These statements are admirably clear in recognizing that the end game in any concerted pressure campaign against Iran is war. Secretary of State Hillary Clinton threatened “crippling sanctions” to be imposed on Iran if it failed to cooperate with U.S. diplomatic efforts. That phrase was later echoed by Israeli prime minister Netanyahu during his visit to Germany, and it is expected to be a major focus of the U.S. Congress starting in September. Iran does not have sufficient refinery capacity to meet all its gasoline needs, and the Congress is expected to press for actions that would attempt to curtail or block such imports into Iran. A prohibition of Iranian petroleum imports—most likely restricted to the United States and perhaps some of its European allies since Russia, China and even many of Iran’s allies (think Venezuela) and immediate neighbors (think Iraq) are unwilling to cooperate—can only be truly enforced by a blockade, which is an act of war.
The perpetual plea for U.S. foreign policy to “do something” needs to be changed; we would be better served by adopting the physicians creed: “First, do no harm.” [continued…]
Iran is willing to have its nuclear experts meet with scientists from the United States and other world powers as a confidence-building measure aimed at resolving concerns about Tehran’s nuclear program, Iranian President Mahmoud Ahmadinejad said Wednesday.
At international talks next week on its nuclear ambitions, Iran also will seek to buy from the United States enriched uranium needed for medical purposes, Ahmadinejad told reporters and editors from The Washington Post and Newsweek. Agreement by the Americans, he suggested, would demonstrate that the Obama administration is serious about engagement, while rejection might give Iran an excuse to further enrich its stock of uranium.
“These nuclear materials we are seeking to purchase are for medicinal purposes. . . . It is a humanitarian issue,” Ahmadinejad said in the interview. “I think this is a very solid proposal which gives a good opportunity for a start” to build trust between the two countries and “engage in cooperation.” [continued…]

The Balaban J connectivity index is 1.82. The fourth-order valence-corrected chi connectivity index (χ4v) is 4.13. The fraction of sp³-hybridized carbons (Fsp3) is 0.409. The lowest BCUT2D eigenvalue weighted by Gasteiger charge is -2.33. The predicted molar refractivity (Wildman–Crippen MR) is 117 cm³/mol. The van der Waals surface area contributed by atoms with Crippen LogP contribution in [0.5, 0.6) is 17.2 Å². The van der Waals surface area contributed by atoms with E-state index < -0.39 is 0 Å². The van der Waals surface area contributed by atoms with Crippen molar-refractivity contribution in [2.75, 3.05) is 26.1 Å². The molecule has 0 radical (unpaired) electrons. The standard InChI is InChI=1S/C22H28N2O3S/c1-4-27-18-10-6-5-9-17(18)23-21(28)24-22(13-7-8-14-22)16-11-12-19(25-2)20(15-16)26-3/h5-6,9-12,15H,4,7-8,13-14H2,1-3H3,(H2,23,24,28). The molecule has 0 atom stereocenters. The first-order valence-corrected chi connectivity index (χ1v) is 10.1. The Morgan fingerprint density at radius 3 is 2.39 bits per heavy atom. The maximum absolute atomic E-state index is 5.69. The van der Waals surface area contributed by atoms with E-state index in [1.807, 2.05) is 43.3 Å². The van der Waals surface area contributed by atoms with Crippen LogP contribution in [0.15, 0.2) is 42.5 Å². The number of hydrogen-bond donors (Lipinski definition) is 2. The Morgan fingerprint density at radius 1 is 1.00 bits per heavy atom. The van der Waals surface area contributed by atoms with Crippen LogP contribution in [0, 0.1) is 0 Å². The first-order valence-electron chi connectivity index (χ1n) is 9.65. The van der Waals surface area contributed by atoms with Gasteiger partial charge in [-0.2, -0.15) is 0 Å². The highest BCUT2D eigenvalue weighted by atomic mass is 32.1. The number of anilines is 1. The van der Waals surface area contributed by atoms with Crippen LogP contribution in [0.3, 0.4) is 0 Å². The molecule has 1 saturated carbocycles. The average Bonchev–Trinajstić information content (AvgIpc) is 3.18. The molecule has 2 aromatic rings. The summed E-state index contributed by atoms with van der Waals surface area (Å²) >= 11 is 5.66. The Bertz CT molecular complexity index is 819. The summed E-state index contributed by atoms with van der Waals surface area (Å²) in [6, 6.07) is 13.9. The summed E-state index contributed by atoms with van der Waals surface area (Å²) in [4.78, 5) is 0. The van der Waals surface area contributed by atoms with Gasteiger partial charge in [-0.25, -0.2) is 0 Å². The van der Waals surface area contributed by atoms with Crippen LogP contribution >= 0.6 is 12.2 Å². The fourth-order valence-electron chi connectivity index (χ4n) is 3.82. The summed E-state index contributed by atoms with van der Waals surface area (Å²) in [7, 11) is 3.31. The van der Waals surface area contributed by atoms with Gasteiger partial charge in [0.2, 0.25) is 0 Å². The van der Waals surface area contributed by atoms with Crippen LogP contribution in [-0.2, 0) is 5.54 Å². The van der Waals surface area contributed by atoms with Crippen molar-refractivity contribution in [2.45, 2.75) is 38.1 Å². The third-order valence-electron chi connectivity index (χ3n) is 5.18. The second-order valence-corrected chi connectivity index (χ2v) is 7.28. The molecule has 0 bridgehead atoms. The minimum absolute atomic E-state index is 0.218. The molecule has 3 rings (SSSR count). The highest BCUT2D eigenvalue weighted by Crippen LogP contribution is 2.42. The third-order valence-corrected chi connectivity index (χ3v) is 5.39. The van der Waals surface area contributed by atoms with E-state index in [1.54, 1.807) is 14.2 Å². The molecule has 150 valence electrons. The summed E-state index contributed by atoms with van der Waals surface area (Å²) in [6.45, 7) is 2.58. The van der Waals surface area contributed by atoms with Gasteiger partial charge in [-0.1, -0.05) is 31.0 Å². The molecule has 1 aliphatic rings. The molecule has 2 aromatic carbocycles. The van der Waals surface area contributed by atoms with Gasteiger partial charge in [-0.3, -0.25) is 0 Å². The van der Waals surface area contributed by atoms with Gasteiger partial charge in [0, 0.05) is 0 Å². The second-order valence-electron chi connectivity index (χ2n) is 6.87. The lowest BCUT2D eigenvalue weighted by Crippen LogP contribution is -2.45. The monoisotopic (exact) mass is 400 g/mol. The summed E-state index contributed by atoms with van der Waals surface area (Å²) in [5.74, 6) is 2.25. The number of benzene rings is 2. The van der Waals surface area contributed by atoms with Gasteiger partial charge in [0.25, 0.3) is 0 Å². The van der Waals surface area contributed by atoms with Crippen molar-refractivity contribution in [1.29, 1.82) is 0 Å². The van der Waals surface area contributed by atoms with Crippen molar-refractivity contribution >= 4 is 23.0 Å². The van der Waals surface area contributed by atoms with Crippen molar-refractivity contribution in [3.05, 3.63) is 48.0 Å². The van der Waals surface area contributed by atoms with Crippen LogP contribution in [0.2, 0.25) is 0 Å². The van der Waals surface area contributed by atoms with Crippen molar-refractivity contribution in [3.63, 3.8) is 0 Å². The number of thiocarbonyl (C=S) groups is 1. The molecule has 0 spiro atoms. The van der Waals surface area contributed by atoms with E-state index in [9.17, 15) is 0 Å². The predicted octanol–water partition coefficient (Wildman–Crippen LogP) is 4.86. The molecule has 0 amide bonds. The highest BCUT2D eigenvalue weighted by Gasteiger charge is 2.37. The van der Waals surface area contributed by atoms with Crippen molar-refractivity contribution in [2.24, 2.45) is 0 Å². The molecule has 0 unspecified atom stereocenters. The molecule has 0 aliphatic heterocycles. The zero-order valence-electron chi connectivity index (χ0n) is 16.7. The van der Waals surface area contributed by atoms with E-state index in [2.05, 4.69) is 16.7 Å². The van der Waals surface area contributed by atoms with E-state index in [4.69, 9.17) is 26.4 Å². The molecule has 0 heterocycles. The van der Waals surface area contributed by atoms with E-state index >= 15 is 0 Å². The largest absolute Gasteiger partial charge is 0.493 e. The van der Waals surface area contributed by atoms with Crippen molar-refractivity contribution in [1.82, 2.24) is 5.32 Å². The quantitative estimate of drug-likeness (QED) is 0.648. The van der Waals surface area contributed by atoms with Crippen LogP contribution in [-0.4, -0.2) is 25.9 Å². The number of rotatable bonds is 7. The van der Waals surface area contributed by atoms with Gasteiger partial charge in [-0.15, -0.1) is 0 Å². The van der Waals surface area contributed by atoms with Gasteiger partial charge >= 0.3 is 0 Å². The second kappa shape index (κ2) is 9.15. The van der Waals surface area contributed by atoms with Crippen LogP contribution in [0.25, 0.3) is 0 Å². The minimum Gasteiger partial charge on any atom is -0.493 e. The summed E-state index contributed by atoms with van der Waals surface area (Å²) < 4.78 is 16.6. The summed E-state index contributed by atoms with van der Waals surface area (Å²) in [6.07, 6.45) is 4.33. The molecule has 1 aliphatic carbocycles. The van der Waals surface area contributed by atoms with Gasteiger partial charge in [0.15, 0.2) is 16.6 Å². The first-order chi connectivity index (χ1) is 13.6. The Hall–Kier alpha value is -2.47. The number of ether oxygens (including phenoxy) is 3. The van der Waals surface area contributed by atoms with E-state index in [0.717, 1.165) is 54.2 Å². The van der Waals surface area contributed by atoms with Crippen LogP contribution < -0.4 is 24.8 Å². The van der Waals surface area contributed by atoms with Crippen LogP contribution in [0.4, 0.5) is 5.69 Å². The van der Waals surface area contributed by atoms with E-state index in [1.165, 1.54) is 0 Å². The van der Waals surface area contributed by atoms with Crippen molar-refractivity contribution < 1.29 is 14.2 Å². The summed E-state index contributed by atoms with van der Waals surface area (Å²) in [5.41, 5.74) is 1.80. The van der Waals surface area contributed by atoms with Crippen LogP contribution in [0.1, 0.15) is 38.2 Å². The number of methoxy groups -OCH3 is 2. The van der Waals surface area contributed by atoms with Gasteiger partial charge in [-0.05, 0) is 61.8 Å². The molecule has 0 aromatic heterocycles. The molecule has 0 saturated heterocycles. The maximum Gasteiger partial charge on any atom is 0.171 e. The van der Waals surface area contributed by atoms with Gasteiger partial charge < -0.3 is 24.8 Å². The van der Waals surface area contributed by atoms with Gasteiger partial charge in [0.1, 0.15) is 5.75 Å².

Russian President Dmitry Medvedev offered closer cooperation with the United States in curbing Iran’s nuclear ambitions Wednesday, promising President Obama that Moscow would help the Islamic Republic make “a right decision” and hinting that sanctions might be necessary to achieve it.
U.S. officials said they regarded Medvedev’s comments, after meeting Obama on the sidelines of the United Nations General Assembly, as a major shift in Russia’s position just a week before six major powers are to meet with Iranian officials in Geneva.
Russia, which has extensive economic ties with Iran, has consistently opposed sanctions. And, as its relations with Washington deteriorated in recent years, it has tended to view the Islamic Republic as a useful counterweight. [continued…]
So far, US-led efforts to increase pressure on Iran have failed in large part because of Russia’s hostile stance in the UN security council. During Vladimir Putin’s presidency (2000-08), Russia repeatedly opposed more punitive measures against Iran. Fuelled by a combination of anti-Americanism and renewed geopolitical ambition, Moscow insisted that Tehran had a sovereign right to build nuclear power stations – with Russian technological support.
But now that the Obama administration is moving its anti-ballistic missile shield from land-based installations in eastern Europe to mobile vehicles closer to Iran, the Russian president, Dmitry Medvedev, declared on Wednesday at the UN in New York that “sanctions are seldom productive but they are sometimes inevitable”.
With the “reset” of US-Russian relations, the Kremlin has performed a spectacular “rethink” of its Iran policy. The “secret” Moscow visit by Binyamin Netanyahu on 7 September seemed to reassure the Russian leadership that Israel would not launch unilateral pre-emptive strikes against suspected Iranian nuclear installations – on the condition that Moscow promise not to equip Iran with the advanced S-300 system, an offensive missile capability that could deliver nuclear warheads. [continued…]
A spokesman for Iranian opposition leader Mir Hossein Mousavi is telling the “citizens of the world” and especially “the people and government of America” that the opposition shares international concerns about the possibility of a nuclear-armed Iran.
The statement by Mohsen Makhmalbaf — an Iranian film director — goes as far as to say that any agreement signed with President Mahmoud Ahmedinejad’s “coup-empowered illegitimate government” would not be honored by the opposition, known as the Green Movement. He added: “All such agreements will be subject to review in the future.” [continued…]